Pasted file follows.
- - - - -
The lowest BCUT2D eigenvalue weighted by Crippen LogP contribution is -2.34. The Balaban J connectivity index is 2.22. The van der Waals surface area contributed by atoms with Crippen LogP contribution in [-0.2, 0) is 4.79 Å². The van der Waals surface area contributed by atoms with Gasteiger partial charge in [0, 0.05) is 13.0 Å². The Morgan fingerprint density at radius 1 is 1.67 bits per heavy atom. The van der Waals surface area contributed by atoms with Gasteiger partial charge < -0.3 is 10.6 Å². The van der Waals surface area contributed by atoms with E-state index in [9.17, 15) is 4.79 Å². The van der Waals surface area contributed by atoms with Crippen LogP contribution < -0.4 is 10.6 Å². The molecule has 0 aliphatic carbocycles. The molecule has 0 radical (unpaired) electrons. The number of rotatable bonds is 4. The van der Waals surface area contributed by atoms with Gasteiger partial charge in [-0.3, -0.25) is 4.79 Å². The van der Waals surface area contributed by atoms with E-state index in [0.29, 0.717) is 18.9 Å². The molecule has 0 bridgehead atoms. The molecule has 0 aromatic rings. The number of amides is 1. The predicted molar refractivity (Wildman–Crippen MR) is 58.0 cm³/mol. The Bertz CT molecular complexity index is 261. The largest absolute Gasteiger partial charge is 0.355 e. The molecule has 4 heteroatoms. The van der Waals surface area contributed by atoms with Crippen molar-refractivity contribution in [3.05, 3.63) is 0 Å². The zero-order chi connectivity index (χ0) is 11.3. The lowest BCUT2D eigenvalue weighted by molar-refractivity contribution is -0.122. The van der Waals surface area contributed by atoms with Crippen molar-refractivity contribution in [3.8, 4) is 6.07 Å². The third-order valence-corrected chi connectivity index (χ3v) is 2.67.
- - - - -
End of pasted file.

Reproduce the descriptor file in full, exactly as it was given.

The lowest BCUT2D eigenvalue weighted by Crippen LogP contribution is -2.34. The Balaban J connectivity index is 2.22. The van der Waals surface area contributed by atoms with Crippen LogP contribution in [-0.2, 0) is 4.79 Å². The van der Waals surface area contributed by atoms with Gasteiger partial charge in [0, 0.05) is 13.0 Å². The Morgan fingerprint density at radius 1 is 1.67 bits per heavy atom. The van der Waals surface area contributed by atoms with Gasteiger partial charge < -0.3 is 10.6 Å². The van der Waals surface area contributed by atoms with E-state index in [9.17, 15) is 4.79 Å². The van der Waals surface area contributed by atoms with Crippen LogP contribution < -0.4 is 10.6 Å². The molecule has 0 aliphatic carbocycles. The molecule has 0 radical (unpaired) electrons. The number of rotatable bonds is 4. The van der Waals surface area contributed by atoms with Gasteiger partial charge in [-0.3, -0.25) is 4.79 Å². The van der Waals surface area contributed by atoms with E-state index in [0.29, 0.717) is 18.9 Å². The molecule has 0 bridgehead atoms. The molecule has 0 aromatic rings. The number of amides is 1. The predicted molar refractivity (Wildman–Crippen MR) is 58.0 cm³/mol. The Bertz CT molecular complexity index is 261. The largest absolute Gasteiger partial charge is 0.355 e. The molecule has 4 heteroatoms. The van der Waals surface area contributed by atoms with Crippen molar-refractivity contribution in [3.05, 3.63) is 0 Å². The zero-order chi connectivity index (χ0) is 11.3. The lowest BCUT2D eigenvalue weighted by molar-refractivity contribution is -0.122. The van der Waals surface area contributed by atoms with Crippen molar-refractivity contribution in [3.8, 4) is 6.07 Å². The third-order valence-corrected chi connectivity index (χ3v) is 2.67.